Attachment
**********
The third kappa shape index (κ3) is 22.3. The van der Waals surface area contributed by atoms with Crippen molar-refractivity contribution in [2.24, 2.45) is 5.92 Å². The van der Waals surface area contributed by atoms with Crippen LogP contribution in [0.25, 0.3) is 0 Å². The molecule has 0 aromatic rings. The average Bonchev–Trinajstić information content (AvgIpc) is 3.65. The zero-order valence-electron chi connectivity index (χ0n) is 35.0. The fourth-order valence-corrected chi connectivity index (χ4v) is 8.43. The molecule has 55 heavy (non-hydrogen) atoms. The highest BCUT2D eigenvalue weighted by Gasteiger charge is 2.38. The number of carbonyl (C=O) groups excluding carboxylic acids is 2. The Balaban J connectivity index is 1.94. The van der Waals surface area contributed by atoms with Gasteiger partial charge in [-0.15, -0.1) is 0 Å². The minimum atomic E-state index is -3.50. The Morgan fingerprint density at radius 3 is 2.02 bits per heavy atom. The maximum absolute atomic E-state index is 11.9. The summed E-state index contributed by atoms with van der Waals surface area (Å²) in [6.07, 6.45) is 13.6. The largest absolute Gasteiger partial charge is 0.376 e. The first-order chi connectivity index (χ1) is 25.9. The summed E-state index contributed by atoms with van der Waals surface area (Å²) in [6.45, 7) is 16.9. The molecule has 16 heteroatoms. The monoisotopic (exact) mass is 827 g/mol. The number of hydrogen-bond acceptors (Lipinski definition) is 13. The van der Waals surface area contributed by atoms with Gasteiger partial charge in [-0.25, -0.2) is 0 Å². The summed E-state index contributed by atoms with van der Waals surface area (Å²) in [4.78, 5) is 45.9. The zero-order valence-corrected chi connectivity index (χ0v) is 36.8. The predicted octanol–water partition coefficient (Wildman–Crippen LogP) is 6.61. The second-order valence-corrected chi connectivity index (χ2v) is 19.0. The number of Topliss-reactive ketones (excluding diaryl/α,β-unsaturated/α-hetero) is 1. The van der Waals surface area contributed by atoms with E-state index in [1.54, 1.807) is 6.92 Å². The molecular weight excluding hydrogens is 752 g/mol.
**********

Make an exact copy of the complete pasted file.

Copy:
The third kappa shape index (κ3) is 22.3. The van der Waals surface area contributed by atoms with Crippen molar-refractivity contribution in [2.24, 2.45) is 5.92 Å². The van der Waals surface area contributed by atoms with Crippen LogP contribution in [0.25, 0.3) is 0 Å². The molecule has 0 aromatic rings. The average Bonchev–Trinajstić information content (AvgIpc) is 3.65. The zero-order valence-electron chi connectivity index (χ0n) is 35.0. The fourth-order valence-corrected chi connectivity index (χ4v) is 8.43. The molecule has 55 heavy (non-hydrogen) atoms. The highest BCUT2D eigenvalue weighted by Gasteiger charge is 2.38. The number of carbonyl (C=O) groups excluding carboxylic acids is 2. The Balaban J connectivity index is 1.94. The van der Waals surface area contributed by atoms with Gasteiger partial charge in [-0.15, -0.1) is 0 Å². The minimum atomic E-state index is -3.50. The Morgan fingerprint density at radius 3 is 2.02 bits per heavy atom. The maximum absolute atomic E-state index is 11.9. The summed E-state index contributed by atoms with van der Waals surface area (Å²) in [6.07, 6.45) is 13.6. The largest absolute Gasteiger partial charge is 0.376 e. The first-order chi connectivity index (χ1) is 25.9. The summed E-state index contributed by atoms with van der Waals surface area (Å²) in [6.45, 7) is 16.9. The molecule has 16 heteroatoms. The monoisotopic (exact) mass is 827 g/mol. The number of hydrogen-bond acceptors (Lipinski definition) is 13. The van der Waals surface area contributed by atoms with Gasteiger partial charge in [-0.25, -0.2) is 0 Å². The summed E-state index contributed by atoms with van der Waals surface area (Å²) in [4.78, 5) is 45.9. The zero-order valence-corrected chi connectivity index (χ0v) is 36.8. The predicted octanol–water partition coefficient (Wildman–Crippen LogP) is 6.61. The second-order valence-corrected chi connectivity index (χ2v) is 19.0. The number of Topliss-reactive ketones (excluding diaryl/α,β-unsaturated/α-hetero) is 1. The van der Waals surface area contributed by atoms with E-state index in [1.54, 1.807) is 6.92 Å². The molecular weight excluding hydrogens is 752 g/mol.